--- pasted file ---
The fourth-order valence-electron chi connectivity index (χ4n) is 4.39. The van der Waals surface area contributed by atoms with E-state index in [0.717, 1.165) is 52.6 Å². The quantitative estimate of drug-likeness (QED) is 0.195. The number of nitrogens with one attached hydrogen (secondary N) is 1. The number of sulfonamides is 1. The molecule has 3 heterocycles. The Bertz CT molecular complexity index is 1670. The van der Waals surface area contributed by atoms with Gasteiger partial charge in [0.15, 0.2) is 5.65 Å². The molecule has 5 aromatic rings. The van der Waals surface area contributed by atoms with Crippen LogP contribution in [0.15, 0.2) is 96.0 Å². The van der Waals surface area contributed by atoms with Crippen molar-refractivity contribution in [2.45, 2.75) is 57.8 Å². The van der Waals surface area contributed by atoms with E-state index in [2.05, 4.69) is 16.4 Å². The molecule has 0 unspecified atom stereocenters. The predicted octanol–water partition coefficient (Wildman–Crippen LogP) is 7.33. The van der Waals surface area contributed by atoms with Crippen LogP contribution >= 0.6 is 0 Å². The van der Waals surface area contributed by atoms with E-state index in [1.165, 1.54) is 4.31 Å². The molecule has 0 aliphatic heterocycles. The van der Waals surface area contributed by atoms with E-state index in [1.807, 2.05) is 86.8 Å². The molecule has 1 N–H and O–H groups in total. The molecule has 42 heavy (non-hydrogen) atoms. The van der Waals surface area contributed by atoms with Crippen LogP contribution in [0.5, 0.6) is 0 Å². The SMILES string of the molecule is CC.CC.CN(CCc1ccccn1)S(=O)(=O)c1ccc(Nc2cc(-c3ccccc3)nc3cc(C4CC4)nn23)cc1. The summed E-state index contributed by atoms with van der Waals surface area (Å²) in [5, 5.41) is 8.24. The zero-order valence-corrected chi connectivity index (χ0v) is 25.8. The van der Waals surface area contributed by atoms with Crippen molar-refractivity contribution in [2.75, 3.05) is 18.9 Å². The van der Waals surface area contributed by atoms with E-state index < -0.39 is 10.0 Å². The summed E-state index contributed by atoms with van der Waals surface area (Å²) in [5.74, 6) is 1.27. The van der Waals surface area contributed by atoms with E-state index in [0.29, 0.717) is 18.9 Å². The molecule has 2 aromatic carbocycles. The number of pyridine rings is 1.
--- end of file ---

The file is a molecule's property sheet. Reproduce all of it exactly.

The fourth-order valence-electron chi connectivity index (χ4n) is 4.39. The van der Waals surface area contributed by atoms with E-state index in [0.717, 1.165) is 52.6 Å². The quantitative estimate of drug-likeness (QED) is 0.195. The number of nitrogens with one attached hydrogen (secondary N) is 1. The number of sulfonamides is 1. The molecule has 3 heterocycles. The Bertz CT molecular complexity index is 1670. The van der Waals surface area contributed by atoms with Gasteiger partial charge in [0.15, 0.2) is 5.65 Å². The molecule has 5 aromatic rings. The van der Waals surface area contributed by atoms with Crippen LogP contribution in [0.15, 0.2) is 96.0 Å². The van der Waals surface area contributed by atoms with Crippen molar-refractivity contribution in [2.45, 2.75) is 57.8 Å². The van der Waals surface area contributed by atoms with E-state index in [2.05, 4.69) is 16.4 Å². The molecule has 0 unspecified atom stereocenters. The predicted octanol–water partition coefficient (Wildman–Crippen LogP) is 7.33. The van der Waals surface area contributed by atoms with Crippen LogP contribution >= 0.6 is 0 Å². The van der Waals surface area contributed by atoms with E-state index in [1.165, 1.54) is 4.31 Å². The molecule has 0 aliphatic heterocycles. The van der Waals surface area contributed by atoms with E-state index in [1.807, 2.05) is 86.8 Å². The molecule has 1 N–H and O–H groups in total. The molecule has 42 heavy (non-hydrogen) atoms. The van der Waals surface area contributed by atoms with Crippen LogP contribution in [0.5, 0.6) is 0 Å². The SMILES string of the molecule is CC.CC.CN(CCc1ccccn1)S(=O)(=O)c1ccc(Nc2cc(-c3ccccc3)nc3cc(C4CC4)nn23)cc1. The summed E-state index contributed by atoms with van der Waals surface area (Å²) in [5, 5.41) is 8.24. The zero-order valence-corrected chi connectivity index (χ0v) is 25.8. The van der Waals surface area contributed by atoms with Crippen molar-refractivity contribution in [2.75, 3.05) is 18.9 Å². The van der Waals surface area contributed by atoms with E-state index < -0.39 is 10.0 Å². The summed E-state index contributed by atoms with van der Waals surface area (Å²) in [5.74, 6) is 1.27. The van der Waals surface area contributed by atoms with E-state index in [0.29, 0.717) is 18.9 Å². The molecule has 2 aromatic carbocycles. The number of pyridine rings is 1.